1996 Kistler "Dutton Ranch" Russian River Valley Chardonnay

SKU #930052 94 points Stephen Tanzer's International Wine Cellar

 Green-gold. Extraordinarily penetrating, musky, Burgundian aromas are a cross between Chassagne truffle and herbs and Meursault roasted grain and toasted nuts (and the structure is akin to that of a Puligny). Great purity and intensity of fruit in the mouth; sharply focused and restrained today, with near-perfect fruit/acid balance. Finishes with terrific grip and palate-staining persistence.  (5/1999)

93 points Wine Spectator

 Starts out smoky and toasty, turning focus to the ripe pear, fig, apricot and anise flavors, with a touch of hazelnut on the aftertaste.  (6/1999)

90-92 points Robert Parker's Wine Advocate

 The flamboyant 1996 Chardonnay Dutton Ranch offers the tell-tale concoction of tropical fruit intertwined with smoky, meaty aromas. The wine possesses tangy acidity for a 1996, as well as provocative, rich, intense flavors that have obviously enjoyed plenty of lees stirring, and high quality French oak. This is a tasty, excellent, possibly outstanding wine that is more tightly-knit than usual. It is a candidate for 3-5 years of cellaring. All the Kistler Chardonnays are made in a Burgundian manner. They are barrel-fermented, given full malolactic fermentation, extensive lees stirring, racked out of their barrels following a year's cask aging, and allowed to settle in tank until bottling, which usually occurs without any fining or filtration. All of the wines reviewed in this segment were tasted from tank as they were awaiting bottling early next year.  (12/1997)

Wine Enthusiast

 Deep coppery gold. Toasted popcorn but enough acidity to be really very impressive. Very long and throat-warming. This has lasted beautifully. (18/20 Score)  (7/2010)

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Price: $79.99
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- It's hard to believe that up until about 30 years ago, this extremely popular varietal hid behind the veil of geographical names like Chablis and Puligny-Montrachet. Now grown all over the world and bottled by its varietal name, Chardonnay has achieved a level of branding unlike any other wine. Surprisingly, though, what you get when you buy Chardonnay can differ greatly from country to country and even within one country, depending on the climate where it's grown and how it is vinified and aged. From fresh, crisp and minerally with apple and lemon notes to rich and buttery with tropical fruit overtones, Chardonnay runs the gamut. In France's Burgundy, Chardonnay is the source of the prized wines of Chablis, Corton-Charlemagne, Mâcon, Meursault and Montrachet. It also the foundation of exceptional Champagne, where it is blended with Pinot Noir and Pinot Meunier or vinified on its own into Blanc de Blancs. It is also extremely popular in California, and is gaining popularity in Australia, New Zealand, Italy, Spain and South Africa.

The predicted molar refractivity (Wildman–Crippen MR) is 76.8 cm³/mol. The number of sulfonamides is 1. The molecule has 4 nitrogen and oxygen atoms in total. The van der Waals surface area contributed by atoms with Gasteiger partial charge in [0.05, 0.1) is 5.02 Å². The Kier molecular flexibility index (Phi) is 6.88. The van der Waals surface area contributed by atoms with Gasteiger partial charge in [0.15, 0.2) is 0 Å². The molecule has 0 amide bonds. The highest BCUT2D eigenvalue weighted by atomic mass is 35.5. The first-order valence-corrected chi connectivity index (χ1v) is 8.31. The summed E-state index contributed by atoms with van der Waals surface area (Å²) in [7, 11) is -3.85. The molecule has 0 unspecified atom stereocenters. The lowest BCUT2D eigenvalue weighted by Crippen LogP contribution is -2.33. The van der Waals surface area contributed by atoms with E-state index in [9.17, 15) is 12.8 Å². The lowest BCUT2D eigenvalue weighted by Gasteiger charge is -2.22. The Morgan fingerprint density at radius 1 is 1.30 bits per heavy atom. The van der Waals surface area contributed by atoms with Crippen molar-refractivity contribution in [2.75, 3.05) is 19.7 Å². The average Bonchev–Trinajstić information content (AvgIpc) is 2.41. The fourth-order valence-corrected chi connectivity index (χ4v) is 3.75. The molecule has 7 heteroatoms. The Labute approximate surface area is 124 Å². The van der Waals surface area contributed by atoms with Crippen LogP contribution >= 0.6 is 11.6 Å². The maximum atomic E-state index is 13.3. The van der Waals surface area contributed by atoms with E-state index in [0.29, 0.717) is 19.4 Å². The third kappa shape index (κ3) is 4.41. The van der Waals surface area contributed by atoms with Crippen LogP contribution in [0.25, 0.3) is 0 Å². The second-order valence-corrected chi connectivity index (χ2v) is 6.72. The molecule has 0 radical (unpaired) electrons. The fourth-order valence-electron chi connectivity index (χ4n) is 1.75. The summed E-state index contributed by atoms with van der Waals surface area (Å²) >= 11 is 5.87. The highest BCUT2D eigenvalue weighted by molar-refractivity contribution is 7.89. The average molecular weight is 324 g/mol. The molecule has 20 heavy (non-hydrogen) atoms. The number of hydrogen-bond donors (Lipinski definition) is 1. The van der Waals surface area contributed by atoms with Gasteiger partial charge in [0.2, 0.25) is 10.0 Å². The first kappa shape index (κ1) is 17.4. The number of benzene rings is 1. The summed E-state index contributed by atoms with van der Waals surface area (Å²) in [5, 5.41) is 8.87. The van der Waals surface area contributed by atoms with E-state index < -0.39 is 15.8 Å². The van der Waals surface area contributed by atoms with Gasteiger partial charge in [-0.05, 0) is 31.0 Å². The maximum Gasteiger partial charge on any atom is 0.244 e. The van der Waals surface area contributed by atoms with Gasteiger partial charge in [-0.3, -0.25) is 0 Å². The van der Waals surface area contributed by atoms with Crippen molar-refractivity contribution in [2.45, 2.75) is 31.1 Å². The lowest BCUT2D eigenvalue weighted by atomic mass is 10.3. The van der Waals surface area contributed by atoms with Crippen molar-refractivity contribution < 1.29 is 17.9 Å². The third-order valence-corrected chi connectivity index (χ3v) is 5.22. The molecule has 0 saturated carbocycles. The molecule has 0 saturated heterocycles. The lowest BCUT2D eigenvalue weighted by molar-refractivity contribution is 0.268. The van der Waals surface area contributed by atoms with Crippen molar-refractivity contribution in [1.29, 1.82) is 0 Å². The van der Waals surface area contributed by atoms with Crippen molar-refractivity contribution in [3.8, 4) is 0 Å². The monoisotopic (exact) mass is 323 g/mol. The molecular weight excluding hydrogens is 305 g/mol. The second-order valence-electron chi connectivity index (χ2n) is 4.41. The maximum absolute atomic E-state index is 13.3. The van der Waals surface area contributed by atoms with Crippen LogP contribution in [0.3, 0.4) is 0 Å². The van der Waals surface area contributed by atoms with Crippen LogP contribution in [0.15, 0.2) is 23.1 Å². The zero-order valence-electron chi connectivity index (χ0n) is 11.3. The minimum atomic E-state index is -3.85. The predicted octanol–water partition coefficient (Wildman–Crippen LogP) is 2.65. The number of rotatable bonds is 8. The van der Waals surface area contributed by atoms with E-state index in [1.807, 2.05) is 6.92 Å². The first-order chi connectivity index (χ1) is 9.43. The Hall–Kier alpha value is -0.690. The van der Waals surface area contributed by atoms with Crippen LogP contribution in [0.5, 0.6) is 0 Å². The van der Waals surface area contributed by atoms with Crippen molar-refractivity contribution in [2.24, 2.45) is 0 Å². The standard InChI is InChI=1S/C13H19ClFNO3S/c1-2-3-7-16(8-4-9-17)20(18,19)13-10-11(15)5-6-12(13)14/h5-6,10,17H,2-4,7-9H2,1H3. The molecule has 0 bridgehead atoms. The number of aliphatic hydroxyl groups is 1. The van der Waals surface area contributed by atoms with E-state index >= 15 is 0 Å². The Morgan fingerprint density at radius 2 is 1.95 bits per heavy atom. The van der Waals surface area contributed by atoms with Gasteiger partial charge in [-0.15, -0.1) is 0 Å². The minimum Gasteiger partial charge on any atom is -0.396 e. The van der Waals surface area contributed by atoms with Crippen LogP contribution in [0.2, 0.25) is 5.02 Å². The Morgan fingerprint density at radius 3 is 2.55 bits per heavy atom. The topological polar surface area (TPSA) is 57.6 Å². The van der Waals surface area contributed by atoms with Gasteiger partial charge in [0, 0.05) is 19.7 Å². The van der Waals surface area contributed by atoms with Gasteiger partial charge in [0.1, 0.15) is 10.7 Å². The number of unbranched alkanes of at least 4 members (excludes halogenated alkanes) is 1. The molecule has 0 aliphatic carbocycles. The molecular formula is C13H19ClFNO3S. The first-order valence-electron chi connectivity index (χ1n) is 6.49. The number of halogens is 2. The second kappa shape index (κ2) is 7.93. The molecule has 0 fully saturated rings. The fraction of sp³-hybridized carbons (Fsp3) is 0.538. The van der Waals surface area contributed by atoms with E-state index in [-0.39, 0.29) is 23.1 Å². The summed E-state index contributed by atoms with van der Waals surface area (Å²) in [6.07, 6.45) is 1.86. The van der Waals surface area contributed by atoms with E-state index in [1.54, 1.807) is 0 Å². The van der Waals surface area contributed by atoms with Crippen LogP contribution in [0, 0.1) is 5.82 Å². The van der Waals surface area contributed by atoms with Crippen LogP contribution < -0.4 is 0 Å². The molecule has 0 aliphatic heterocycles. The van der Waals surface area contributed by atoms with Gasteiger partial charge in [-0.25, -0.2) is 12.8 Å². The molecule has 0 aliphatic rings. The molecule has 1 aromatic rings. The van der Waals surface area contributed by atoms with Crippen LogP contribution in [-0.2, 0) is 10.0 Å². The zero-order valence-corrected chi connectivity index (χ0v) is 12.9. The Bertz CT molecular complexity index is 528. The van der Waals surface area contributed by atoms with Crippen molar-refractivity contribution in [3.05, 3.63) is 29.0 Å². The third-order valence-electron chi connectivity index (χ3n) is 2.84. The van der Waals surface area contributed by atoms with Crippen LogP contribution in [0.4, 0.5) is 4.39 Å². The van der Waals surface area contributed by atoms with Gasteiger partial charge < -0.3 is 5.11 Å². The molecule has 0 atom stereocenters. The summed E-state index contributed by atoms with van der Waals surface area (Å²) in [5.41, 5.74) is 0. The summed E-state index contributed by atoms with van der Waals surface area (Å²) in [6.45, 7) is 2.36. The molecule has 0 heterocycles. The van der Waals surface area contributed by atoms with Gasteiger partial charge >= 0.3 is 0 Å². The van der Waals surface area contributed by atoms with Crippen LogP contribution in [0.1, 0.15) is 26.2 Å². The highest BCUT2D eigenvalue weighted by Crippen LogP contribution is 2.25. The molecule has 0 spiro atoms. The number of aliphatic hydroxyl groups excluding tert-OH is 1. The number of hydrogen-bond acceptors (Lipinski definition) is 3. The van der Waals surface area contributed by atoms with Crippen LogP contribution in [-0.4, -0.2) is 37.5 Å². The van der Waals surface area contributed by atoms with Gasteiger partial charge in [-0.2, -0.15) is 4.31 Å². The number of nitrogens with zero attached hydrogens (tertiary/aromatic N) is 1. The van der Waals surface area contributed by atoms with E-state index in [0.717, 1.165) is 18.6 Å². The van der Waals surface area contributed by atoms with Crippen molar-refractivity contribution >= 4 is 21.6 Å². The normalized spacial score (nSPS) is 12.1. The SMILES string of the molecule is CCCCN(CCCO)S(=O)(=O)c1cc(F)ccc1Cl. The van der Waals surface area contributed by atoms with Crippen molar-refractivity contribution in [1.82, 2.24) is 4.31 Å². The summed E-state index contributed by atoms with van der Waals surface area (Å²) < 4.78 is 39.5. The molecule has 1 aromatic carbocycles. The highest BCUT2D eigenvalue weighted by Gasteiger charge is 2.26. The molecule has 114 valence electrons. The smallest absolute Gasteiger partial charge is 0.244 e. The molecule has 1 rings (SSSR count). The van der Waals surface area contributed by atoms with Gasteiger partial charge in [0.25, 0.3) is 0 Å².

United States

- When people consider domestic wine, they normally think about the state of California. The fine viticultural Region within California, including the Napa Valley, Sonoma, Santa Cruz Mountains, Mendocino and Santa Barbara, are capable of growing grapes of world-class quality. But there's plenty of fabulous wine coming from other states, too. Oregon, Washington and New York are also causing eyebrows (and glassware) to be raised around the world.


- With the explosive growth that California's wine industry has seen the past several years, it's easy to view winemaking and grape growing in the Golden State as a recent phenomenon. And while it's true that California's viticultural history is brief compared to several European countries, this state's roots date back well over 200 years. Due to the enormous response to California wine within the United States and worldwide, there are thousands of excellent and diverse wines being produced within the state each year.
Specific Appellation:

Alexander Valley/Russian River

- Among Sonoma County's northernmost appellations, the Alexander Valley AVA acts as a gateway to neighboring Napa to the east and Mendocino to the north. It is a sprawling appellation, with pockets of distinct microclimates and soils, and as such, is home to a variety of wine grapes and styles. Nearly everything grows in the Alexander Valley, though Cabernet Sauvignon and Chardonnay are the most widely planted grapes. The Russian River Valley lies to the south of Alexander Valley, and is marked by much cooler temperatures and frequently heavy fog. The Chardonnay and Pinot Noir grown here are some of the state's finest and most sought-after. Aromatic whites like Gewürztraminer and Riesling can also be successful, and sparkling wine production has a long history in the area.